‘They raped and shot my two daughters before my eyes’: Rohingya refugees narrate horrifying tales of military crackdown

Around 600,000 people fled Myanmar since late August following a military crackdown. They are now living in sprawling Rohingya refugee camps near Cox’s Bazaar, Bangladesh. All that has left in the Rakhine state is a cramped shanty city of bamboo, tarpaulin and mud.

A distressed Rohingya farmer says, “I lost my two sons and two daughters. At midnight the military come in my house and burnt the house, but first they raped my two daughters and they shot my two daughters in front of me.”

The Wire has quoted the farmer as saying, ‘I have no words to express how it was for me to suffer to look at my daughters being raped and killed in front of me. My two sons were also killed by the government. I was not able to get the dead bodies of my daughters, it is a great sorrow for me.’

The Wire has also quoted Ronan Lee an author who mentions, ‘witnesses described to me how, when the Tatmadaw (Myanmar’s military) arrived at their village, the soldiers fired weapons and killed people inside wooden homes, arrested young men, raped women, told residents to leave, and then burned homes to prevent the residents’ return.’

Media and humanitarian access is prevented in Myanmar’s Rakhine State, where the Rohingya have mostly lived. However satellite images released by NGO Human Rights Watch show almost 300 Rohingya villages razed. In some instances, these burnt Muslim villages stand adjacent to fully intact Buddhist communities.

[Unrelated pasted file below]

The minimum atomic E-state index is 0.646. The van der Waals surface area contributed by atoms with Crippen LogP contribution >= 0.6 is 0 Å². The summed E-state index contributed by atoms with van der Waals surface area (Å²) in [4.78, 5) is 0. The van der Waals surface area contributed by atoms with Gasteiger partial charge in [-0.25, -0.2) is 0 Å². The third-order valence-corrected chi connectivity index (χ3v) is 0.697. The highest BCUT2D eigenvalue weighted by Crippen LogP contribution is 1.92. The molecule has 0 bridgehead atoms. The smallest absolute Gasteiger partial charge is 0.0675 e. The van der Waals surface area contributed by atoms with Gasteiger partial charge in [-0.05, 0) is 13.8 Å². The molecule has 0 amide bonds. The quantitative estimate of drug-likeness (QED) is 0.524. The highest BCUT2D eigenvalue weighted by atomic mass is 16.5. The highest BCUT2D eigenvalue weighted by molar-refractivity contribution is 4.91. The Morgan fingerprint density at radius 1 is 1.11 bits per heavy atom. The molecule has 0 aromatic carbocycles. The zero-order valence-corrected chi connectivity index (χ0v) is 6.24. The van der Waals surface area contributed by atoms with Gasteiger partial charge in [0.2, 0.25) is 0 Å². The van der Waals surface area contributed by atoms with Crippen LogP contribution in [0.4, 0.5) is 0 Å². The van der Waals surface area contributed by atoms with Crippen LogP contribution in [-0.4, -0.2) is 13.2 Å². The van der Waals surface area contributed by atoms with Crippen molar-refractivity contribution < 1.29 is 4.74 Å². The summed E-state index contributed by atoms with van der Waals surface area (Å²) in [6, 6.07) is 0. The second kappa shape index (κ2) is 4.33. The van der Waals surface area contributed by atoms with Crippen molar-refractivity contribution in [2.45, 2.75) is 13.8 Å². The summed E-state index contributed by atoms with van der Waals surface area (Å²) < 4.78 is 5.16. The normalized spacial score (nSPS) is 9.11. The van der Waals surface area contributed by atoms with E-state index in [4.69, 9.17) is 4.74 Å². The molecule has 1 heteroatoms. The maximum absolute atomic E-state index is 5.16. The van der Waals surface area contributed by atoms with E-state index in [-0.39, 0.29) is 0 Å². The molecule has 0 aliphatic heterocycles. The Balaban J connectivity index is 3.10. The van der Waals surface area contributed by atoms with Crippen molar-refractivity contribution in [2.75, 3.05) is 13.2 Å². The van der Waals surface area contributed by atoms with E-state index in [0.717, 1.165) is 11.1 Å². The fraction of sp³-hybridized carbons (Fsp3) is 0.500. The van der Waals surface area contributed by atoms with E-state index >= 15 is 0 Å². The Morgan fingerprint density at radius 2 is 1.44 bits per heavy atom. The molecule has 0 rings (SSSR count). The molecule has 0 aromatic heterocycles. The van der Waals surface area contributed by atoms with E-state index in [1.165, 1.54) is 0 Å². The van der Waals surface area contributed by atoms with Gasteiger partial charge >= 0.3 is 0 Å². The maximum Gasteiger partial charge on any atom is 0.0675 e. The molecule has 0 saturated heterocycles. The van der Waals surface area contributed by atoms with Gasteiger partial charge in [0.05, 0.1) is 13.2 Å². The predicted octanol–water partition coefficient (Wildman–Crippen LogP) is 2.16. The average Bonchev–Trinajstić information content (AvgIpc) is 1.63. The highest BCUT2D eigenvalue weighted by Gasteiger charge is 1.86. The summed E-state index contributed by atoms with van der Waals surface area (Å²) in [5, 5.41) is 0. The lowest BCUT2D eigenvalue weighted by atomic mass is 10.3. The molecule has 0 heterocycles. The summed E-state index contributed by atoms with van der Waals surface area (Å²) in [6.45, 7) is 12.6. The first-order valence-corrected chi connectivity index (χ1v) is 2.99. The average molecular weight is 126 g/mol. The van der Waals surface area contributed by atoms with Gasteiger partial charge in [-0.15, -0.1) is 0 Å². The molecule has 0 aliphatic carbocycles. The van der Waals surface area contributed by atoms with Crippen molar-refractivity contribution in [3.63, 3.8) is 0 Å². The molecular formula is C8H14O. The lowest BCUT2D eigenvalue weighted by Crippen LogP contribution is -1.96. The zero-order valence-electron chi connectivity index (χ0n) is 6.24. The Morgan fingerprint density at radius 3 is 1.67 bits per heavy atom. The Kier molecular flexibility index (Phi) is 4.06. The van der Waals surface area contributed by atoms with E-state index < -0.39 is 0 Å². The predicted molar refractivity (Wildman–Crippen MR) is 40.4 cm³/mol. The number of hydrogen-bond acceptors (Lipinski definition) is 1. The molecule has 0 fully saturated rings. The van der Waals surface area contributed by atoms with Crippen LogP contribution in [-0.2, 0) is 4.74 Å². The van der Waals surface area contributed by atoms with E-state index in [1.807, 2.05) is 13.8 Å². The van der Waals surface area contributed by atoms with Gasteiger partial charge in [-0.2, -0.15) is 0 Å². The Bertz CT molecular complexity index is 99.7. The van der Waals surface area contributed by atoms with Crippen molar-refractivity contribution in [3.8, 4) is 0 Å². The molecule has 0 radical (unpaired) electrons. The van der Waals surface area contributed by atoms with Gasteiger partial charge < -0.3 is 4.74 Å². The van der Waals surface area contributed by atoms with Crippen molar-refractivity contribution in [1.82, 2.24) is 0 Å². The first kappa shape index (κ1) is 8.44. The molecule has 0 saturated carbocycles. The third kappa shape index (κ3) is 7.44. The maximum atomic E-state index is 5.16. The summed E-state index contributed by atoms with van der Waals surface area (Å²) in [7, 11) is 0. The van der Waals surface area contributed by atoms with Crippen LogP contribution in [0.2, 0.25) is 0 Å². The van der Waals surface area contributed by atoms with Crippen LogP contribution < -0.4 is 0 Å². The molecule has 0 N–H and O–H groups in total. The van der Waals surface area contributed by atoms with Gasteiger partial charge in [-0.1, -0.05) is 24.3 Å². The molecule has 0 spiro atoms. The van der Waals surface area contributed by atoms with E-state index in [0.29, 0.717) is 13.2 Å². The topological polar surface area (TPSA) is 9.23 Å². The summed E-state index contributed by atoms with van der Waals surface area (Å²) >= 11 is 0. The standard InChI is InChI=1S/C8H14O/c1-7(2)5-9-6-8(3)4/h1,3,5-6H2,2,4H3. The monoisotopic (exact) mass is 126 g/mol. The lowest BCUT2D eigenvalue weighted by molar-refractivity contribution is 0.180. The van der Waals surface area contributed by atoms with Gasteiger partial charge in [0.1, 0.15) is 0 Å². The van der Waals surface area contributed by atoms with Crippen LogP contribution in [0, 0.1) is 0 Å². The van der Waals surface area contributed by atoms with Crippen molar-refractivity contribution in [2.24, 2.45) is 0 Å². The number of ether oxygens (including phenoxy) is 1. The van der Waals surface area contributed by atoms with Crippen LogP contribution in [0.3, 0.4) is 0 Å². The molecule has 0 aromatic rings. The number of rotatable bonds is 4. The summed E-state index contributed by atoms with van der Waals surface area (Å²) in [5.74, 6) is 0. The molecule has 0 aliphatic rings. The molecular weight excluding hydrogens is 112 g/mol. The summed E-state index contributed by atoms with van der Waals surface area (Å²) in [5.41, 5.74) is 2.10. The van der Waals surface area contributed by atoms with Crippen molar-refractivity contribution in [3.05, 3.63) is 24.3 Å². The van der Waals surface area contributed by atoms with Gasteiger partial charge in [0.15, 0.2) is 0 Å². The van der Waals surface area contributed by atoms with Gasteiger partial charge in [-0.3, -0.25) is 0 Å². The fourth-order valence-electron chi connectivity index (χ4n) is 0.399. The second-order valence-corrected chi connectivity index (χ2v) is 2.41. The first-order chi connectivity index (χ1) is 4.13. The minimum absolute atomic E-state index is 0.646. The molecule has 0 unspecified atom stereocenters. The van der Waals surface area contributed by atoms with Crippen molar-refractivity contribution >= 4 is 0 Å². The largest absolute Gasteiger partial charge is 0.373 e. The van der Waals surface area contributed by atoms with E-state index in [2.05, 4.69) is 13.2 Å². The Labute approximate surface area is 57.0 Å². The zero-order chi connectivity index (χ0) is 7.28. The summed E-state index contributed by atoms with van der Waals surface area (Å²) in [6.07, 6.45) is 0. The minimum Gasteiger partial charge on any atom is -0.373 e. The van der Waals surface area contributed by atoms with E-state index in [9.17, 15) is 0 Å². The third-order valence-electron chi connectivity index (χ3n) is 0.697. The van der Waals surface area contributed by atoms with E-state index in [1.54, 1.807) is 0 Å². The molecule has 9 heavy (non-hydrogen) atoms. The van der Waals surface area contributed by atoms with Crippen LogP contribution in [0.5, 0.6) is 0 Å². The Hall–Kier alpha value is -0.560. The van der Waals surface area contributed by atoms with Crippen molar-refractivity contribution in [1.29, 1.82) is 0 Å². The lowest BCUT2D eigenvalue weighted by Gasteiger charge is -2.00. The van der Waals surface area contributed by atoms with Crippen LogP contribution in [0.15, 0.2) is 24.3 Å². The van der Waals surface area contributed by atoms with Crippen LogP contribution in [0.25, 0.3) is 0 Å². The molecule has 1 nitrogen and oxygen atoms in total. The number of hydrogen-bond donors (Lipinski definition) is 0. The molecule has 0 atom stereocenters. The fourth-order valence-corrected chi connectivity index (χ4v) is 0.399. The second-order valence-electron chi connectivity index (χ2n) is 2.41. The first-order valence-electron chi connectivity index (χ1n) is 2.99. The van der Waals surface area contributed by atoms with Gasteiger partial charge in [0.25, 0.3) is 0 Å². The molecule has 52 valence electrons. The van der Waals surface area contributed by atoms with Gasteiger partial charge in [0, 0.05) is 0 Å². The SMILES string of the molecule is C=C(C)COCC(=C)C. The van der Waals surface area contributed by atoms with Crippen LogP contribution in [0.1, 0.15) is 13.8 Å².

Disturbingly, at the camps in Bangladesh, UN doctors have treated dozens of Rohingya women for injuries consistent with violent sexual assaults.

An elderly man who has recently arrived in Kutupalong Camp told that the military led us to prayer and some kind of religious work, and they openly told us to go to Bangladesh – otherwise you will be killed.

Another Rohingya man narrated that they were living in peace until one midnight they heard the sound of bullets, they went outside to see what is happening. ‘I think they behaved like this – arresting, torturing, shooting, hitting – because we are Rohingya and Muslim. We’re not at fault, we are really innocent’ said the man.

A 60 year old man who suffered a bullet injury on leg said one of his four sons was killed by the military in front of me, and one arrested, and one of my daughters – my adult daughter – was arrested but I don’t know where she is.

A Rohingya man in his 20s said I humbly request to you that, we want to be human, live as a human, but Myanmar treats us as animals. We want to go back there as humans.